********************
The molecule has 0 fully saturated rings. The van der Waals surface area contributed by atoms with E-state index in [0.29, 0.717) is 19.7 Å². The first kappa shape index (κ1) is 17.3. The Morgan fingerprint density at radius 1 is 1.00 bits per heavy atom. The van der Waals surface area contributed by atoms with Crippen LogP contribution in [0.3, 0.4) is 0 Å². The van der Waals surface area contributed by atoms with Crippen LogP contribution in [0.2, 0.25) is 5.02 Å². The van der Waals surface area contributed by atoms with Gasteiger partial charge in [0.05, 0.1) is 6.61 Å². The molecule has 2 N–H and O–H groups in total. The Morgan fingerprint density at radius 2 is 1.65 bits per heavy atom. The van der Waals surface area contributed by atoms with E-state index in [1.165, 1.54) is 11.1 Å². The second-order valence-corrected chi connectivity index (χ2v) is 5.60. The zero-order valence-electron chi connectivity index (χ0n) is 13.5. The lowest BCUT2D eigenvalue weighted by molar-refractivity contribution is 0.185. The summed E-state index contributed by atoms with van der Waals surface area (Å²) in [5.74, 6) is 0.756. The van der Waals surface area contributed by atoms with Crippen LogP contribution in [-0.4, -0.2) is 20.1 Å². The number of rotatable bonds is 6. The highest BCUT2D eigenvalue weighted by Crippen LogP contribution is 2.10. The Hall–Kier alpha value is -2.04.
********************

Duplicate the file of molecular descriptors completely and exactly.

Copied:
The molecule has 0 fully saturated rings. The van der Waals surface area contributed by atoms with E-state index in [0.29, 0.717) is 19.7 Å². The first kappa shape index (κ1) is 17.3. The Morgan fingerprint density at radius 1 is 1.00 bits per heavy atom. The van der Waals surface area contributed by atoms with Crippen LogP contribution in [0.3, 0.4) is 0 Å². The van der Waals surface area contributed by atoms with Crippen LogP contribution in [0.2, 0.25) is 5.02 Å². The van der Waals surface area contributed by atoms with Gasteiger partial charge in [0.05, 0.1) is 6.61 Å². The molecule has 2 N–H and O–H groups in total. The Morgan fingerprint density at radius 2 is 1.65 bits per heavy atom. The van der Waals surface area contributed by atoms with E-state index in [1.165, 1.54) is 11.1 Å². The second-order valence-corrected chi connectivity index (χ2v) is 5.60. The zero-order valence-electron chi connectivity index (χ0n) is 13.5. The lowest BCUT2D eigenvalue weighted by molar-refractivity contribution is 0.185. The summed E-state index contributed by atoms with van der Waals surface area (Å²) in [5.74, 6) is 0.756. The van der Waals surface area contributed by atoms with Crippen LogP contribution in [-0.4, -0.2) is 20.1 Å². The number of rotatable bonds is 6. The highest BCUT2D eigenvalue weighted by Crippen LogP contribution is 2.10. The Hall–Kier alpha value is -2.04.